In the past, we have always looked at recovery as a time for sobriety, or abstinence. When someone recovers from an addiction their aim is to stay as far away as possible from their drug of choice.
However, more recently, there have been other models that look at recovery in a different way. One of these is the harm reduction model. Harm reduction is an evidenced based practice of identifying ways in which the physiological, psychological, social and financial burdens of substance and/or alcohol use can be minimized. It uses education about addiction and about a person’s particular drug of choice to help empower and uplift them. Although abstinence might be the result in the end, a reduction of harm model accepts an individual where he or she is at and does not stigmatize them for their substance use.
For instance, if an individual were to enter a sober living treatment facility and meet with a drug counselor. A reduction of harm model doesn’t promote abstinence. Instead, it explores ways that a person might be able to reduce the harm of the addiction. Perhaps that might be drinking two nights a week instead of four. Or it might be refraining from driving while drinking. Or a reduction of harm intervention might also be deciding not to drink or use drugs when on medication.
The reduction of harm model is relatively new to the addiction and recovery field. In the past 50 years, the field of addiction and recovery has changed significantly. For instance, historically, addiction was seen as a personal flaw. An addict was seen as someone who has moral failings and cannot resist their own temptations. For this reason, addiction was treated, in many cases, by bringing the addict to church and having them abide by religious guidelines as a means to heal.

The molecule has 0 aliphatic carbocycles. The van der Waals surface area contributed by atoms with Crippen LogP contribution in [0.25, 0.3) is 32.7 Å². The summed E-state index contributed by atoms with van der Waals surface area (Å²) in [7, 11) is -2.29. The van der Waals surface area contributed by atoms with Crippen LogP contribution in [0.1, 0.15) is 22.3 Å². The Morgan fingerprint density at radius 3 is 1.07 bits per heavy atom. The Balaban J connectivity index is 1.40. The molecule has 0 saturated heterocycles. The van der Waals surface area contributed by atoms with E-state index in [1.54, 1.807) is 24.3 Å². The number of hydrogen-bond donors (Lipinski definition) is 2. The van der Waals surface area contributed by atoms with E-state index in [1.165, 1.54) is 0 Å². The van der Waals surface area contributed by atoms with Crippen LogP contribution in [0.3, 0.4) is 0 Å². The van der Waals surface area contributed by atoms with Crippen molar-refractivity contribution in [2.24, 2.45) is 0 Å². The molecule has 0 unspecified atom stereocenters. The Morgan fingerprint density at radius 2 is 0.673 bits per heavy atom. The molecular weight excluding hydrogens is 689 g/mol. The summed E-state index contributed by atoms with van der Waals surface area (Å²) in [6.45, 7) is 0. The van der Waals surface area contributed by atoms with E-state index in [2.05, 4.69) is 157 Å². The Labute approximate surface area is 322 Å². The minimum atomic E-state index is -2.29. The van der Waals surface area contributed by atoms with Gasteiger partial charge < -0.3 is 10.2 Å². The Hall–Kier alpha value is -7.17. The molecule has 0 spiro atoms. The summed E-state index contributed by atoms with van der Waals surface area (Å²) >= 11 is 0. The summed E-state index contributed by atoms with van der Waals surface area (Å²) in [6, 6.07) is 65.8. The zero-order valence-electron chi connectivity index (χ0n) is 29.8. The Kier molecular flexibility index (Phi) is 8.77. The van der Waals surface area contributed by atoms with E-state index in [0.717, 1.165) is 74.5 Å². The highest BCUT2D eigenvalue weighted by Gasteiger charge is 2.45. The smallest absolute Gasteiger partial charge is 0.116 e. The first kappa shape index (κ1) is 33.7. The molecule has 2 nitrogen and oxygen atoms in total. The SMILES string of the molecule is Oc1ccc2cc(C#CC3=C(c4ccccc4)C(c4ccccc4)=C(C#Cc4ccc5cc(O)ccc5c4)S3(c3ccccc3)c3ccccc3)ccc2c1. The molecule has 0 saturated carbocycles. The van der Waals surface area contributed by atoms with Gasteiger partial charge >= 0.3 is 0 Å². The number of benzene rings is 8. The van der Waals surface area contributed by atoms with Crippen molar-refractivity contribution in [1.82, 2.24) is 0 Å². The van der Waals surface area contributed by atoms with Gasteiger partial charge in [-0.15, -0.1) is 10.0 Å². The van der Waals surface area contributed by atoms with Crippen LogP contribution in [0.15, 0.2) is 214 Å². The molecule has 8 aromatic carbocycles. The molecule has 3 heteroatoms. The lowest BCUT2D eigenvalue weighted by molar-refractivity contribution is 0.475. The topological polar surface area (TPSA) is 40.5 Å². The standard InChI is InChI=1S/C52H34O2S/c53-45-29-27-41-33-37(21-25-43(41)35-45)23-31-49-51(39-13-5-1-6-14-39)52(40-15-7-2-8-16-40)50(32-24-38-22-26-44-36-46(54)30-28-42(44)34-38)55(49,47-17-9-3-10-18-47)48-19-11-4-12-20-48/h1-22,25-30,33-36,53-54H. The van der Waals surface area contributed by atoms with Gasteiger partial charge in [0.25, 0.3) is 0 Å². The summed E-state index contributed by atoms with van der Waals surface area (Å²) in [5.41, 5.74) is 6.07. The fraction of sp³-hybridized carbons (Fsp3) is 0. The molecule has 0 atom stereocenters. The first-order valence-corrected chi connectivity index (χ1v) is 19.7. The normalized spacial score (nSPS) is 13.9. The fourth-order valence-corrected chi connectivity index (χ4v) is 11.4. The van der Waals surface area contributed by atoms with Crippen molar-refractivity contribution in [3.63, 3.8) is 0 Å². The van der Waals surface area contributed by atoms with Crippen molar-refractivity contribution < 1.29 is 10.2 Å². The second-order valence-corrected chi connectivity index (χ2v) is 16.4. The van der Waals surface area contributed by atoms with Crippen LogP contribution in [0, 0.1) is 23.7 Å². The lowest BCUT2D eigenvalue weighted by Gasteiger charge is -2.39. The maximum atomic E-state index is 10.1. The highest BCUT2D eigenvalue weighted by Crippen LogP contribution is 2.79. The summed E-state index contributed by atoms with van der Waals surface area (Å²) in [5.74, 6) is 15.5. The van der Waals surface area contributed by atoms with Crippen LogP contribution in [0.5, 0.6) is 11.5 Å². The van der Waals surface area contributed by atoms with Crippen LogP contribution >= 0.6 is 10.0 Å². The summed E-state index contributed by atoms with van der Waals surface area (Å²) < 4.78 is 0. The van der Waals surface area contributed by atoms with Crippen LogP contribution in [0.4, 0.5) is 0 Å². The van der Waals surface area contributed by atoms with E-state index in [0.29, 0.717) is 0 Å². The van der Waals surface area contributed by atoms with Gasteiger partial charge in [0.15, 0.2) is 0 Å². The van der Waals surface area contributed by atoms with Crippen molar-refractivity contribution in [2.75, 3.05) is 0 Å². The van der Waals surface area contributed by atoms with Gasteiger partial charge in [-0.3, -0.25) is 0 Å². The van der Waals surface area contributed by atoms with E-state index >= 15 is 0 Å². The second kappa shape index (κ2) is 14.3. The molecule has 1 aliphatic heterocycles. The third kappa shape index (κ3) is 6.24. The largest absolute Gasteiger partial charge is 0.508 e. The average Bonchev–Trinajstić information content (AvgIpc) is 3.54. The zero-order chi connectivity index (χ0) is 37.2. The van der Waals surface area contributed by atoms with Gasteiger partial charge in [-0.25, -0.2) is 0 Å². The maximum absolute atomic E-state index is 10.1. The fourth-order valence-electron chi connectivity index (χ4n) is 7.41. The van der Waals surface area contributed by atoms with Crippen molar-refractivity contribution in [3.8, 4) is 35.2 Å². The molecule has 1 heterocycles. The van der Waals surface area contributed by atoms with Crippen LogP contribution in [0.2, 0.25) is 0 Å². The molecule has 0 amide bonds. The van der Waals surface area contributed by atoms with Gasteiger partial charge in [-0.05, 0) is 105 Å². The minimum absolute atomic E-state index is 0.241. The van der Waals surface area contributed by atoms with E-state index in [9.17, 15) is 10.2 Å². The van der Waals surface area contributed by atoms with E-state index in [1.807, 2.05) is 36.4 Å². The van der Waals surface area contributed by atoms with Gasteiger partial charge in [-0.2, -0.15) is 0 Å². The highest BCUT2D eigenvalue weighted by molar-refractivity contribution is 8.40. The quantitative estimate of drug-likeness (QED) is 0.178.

However, addiction treatment has come a long ways since then. Instead of a moral failing, experts have agreed that addiction is a medical disease and should be treated as such. With this new view of addiction, much has changed. The tendency to judge it as a personal flaw might still exist within the general public, but medically and professionally addiction is now as an illness, something someone can acquire just like cancer and which can be influenced by genetics.
Despite this new harm reduction perspective, an addict (as well as his or her family and friends) might judge themselves as having done something wrong, made the wrong choices in life, or as someone who cannot cope with the demands of life. For this reason, the reduction of harm model brings a fresh air to the field of recovery. The aim to simply reduce harm in someone helps him or her see that addiction is harmful. But abstinence doesn’t have to be an immediate goal. Instead, a recovering addict can get there slowly, in his or her own time.
Because the reduction of harm model is so non-judgmental and accepting of addicts for where they are in life, the model is growing in popularity among mental health professionals. If you or someone you know is struggling with an addiction, consider working with a mental health professional who uses the harm reduction model
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